tape size;

tape color; and

nature of the image receiving tape such as whether or not an ink ribbon is required in order to print an image on the image receiving tape or if an image can be printed directly onto the image receiving tape without the need for an ink ribbon. The operation of the tape printing apparatus can be altered in dependence upon the detected characteristics of the image receiving tape. The pitch of the markings, the width of the markings, the color of the markings and/or the reflectivity of the markings on the image receiving tape may be varied in dependence on the characteristics of the tape, the monitoring means being arranged to provide a signal indicative of the detected markings. For example, when the speed of the image receiving tape is known (either detected eg. by an encoder on the shaft of the motor driving the tape, or determined by driving the motor with the appropriate parameters, eg. a stepper motor driven with a certain frequency of driving pulses), it is easily to judge from the frequency of detected pulses the pitch of the markings.

The tape printing apparatus is thus able to determine the nature of the inserted type of tape and control the operation of the apparatus accordingly. The apparatus may be arranged to store the information on the characteristics of the tape and only to carry out further checks when it is determined that the supply of image receiving tape may have been changed. For example, checks may only be carried out when it is detected that a lid to the tape receiving means has been opened or a supply of image receiving tape has been removed from the receiving means and replaced.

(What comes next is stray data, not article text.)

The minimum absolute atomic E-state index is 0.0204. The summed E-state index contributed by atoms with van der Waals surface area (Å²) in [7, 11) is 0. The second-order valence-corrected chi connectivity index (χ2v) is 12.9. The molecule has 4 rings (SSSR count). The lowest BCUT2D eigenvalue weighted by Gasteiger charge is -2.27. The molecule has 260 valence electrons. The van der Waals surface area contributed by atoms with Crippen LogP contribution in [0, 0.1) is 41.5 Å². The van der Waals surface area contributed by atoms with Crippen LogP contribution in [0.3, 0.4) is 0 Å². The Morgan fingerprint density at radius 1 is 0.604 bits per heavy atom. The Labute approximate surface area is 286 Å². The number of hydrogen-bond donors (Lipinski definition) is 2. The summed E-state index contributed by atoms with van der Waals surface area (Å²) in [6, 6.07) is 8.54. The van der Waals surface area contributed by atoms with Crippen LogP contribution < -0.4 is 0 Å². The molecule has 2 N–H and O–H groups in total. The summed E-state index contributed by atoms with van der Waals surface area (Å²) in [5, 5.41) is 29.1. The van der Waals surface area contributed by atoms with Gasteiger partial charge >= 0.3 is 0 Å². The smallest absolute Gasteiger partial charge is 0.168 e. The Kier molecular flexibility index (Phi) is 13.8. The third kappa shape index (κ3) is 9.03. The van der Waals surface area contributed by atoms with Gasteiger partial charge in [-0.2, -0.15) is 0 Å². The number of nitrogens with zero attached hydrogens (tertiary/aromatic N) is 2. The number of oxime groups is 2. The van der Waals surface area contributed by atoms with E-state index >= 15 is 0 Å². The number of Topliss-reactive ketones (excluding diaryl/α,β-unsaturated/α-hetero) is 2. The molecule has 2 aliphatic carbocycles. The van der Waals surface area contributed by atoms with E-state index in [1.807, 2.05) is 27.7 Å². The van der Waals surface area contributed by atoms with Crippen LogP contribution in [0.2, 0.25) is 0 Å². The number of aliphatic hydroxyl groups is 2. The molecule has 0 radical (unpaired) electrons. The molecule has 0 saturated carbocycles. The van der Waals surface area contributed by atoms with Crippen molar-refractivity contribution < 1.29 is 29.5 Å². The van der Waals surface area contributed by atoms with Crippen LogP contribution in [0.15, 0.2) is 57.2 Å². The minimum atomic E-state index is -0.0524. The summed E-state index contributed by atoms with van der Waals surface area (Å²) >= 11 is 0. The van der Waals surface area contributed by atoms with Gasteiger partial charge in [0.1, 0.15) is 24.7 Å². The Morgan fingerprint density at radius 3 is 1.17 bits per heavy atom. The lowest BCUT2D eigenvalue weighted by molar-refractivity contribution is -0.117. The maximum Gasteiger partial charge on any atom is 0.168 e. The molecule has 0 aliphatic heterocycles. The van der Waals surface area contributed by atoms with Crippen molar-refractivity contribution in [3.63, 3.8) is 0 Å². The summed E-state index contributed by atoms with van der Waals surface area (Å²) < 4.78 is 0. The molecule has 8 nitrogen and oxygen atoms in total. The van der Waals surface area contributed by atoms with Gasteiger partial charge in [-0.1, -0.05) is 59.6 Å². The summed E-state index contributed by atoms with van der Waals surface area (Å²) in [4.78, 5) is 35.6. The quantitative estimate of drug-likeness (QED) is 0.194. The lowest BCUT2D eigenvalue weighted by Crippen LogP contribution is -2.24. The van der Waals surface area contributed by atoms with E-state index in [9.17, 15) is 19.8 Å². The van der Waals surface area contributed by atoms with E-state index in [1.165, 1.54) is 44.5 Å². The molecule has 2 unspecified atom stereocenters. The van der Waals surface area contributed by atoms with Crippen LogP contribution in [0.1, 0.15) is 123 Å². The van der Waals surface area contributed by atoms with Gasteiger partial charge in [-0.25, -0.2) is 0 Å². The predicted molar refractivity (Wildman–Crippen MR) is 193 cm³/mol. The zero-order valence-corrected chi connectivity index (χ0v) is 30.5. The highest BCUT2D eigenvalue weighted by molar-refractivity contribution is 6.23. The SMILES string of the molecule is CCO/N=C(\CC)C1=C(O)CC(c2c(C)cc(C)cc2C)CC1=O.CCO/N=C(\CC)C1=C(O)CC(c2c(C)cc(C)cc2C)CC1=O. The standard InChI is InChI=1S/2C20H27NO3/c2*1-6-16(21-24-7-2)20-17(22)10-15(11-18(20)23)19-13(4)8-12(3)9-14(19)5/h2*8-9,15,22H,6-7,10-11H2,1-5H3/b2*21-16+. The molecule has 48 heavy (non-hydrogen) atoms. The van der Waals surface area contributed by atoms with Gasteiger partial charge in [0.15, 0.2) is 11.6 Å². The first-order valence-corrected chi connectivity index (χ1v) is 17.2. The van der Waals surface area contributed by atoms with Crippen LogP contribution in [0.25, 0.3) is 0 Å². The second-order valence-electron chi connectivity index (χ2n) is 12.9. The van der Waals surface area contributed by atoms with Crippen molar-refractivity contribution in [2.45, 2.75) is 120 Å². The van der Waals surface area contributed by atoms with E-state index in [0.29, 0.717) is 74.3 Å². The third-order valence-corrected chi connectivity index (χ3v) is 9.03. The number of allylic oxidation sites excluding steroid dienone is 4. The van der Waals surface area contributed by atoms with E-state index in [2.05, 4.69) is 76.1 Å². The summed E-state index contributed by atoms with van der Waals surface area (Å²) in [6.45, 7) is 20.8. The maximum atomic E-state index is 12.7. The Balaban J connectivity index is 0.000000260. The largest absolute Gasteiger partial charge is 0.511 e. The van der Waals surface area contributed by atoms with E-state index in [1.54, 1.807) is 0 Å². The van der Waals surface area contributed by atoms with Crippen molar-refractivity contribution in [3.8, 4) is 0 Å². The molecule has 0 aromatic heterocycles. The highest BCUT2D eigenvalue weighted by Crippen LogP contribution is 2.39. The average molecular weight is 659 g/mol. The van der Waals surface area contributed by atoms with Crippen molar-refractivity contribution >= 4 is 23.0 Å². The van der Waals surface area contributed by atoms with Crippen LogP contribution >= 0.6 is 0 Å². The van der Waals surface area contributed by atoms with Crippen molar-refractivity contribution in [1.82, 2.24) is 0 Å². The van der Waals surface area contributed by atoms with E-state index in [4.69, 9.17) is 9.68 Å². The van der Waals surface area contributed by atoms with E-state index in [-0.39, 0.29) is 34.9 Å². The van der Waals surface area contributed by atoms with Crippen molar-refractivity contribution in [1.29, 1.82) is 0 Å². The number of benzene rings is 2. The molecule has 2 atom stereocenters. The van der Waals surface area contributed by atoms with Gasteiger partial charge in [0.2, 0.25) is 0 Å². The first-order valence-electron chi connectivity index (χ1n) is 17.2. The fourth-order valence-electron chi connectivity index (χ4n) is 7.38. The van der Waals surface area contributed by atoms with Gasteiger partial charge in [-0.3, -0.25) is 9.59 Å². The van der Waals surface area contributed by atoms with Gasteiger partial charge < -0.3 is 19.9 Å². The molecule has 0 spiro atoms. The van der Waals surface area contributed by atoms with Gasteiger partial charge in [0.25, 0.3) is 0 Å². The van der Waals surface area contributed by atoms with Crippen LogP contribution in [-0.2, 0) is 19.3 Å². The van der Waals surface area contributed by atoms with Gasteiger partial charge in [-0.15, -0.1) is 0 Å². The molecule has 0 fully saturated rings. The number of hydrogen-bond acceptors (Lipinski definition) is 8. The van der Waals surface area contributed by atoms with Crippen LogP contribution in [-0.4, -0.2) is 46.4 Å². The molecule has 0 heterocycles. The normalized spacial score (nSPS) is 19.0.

The drive system may be arranged to drive the image receiving tape backwards after a first image has been printed thereon, and when the image receiving tape is driven forwards again by the drive system a second image may be printed on the image receiving tape overlying the first image, the markings on the image receiving tape being used to position the image receiving tape so that the first and second images overlie one another. This feature is particularly advantageous for those embodiments where multi-color images are required so that images of more than one color overlie one another. In particular, full color printing can be achieved using this technique by using three images, one on top of each other, in cyan, magenta and yellow. Additionally, a further image in black may also overlie the first three images. Of course two tone printing can also be achieved with this technique. The number of images which overlie one another and the number of different colors can be selected as required by the user. Additionally, any color can be selected for the images which overlie one another.